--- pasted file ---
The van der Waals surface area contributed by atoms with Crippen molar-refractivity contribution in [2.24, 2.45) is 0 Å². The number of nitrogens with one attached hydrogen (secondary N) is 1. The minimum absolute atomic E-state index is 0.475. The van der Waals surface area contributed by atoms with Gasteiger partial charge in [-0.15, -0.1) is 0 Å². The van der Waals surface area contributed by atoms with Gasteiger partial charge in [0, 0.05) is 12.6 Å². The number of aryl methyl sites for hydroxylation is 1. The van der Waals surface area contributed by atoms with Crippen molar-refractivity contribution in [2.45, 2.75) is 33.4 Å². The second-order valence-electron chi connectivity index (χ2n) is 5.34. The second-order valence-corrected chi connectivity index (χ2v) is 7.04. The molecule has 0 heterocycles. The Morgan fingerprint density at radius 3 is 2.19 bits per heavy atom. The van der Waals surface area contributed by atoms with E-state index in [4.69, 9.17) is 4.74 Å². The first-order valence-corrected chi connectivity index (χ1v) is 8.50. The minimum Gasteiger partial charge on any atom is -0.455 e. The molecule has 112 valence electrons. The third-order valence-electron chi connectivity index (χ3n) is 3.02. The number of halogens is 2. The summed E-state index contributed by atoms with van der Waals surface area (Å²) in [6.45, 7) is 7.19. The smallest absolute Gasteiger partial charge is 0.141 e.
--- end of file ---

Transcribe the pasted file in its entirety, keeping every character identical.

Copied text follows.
The van der Waals surface area contributed by atoms with Crippen molar-refractivity contribution in [2.24, 2.45) is 0 Å². The number of nitrogens with one attached hydrogen (secondary N) is 1. The minimum absolute atomic E-state index is 0.475. The van der Waals surface area contributed by atoms with Gasteiger partial charge in [-0.15, -0.1) is 0 Å². The van der Waals surface area contributed by atoms with Gasteiger partial charge in [0, 0.05) is 12.6 Å². The number of aryl methyl sites for hydroxylation is 1. The van der Waals surface area contributed by atoms with Crippen molar-refractivity contribution in [2.45, 2.75) is 33.4 Å². The second-order valence-electron chi connectivity index (χ2n) is 5.34. The second-order valence-corrected chi connectivity index (χ2v) is 7.04. The molecule has 0 heterocycles. The Morgan fingerprint density at radius 3 is 2.19 bits per heavy atom. The van der Waals surface area contributed by atoms with E-state index in [4.69, 9.17) is 4.74 Å². The first-order valence-corrected chi connectivity index (χ1v) is 8.50. The minimum Gasteiger partial charge on any atom is -0.455 e. The molecule has 112 valence electrons. The third-order valence-electron chi connectivity index (χ3n) is 3.02. The number of halogens is 2. The summed E-state index contributed by atoms with van der Waals surface area (Å²) in [6.45, 7) is 7.19. The smallest absolute Gasteiger partial charge is 0.141 e.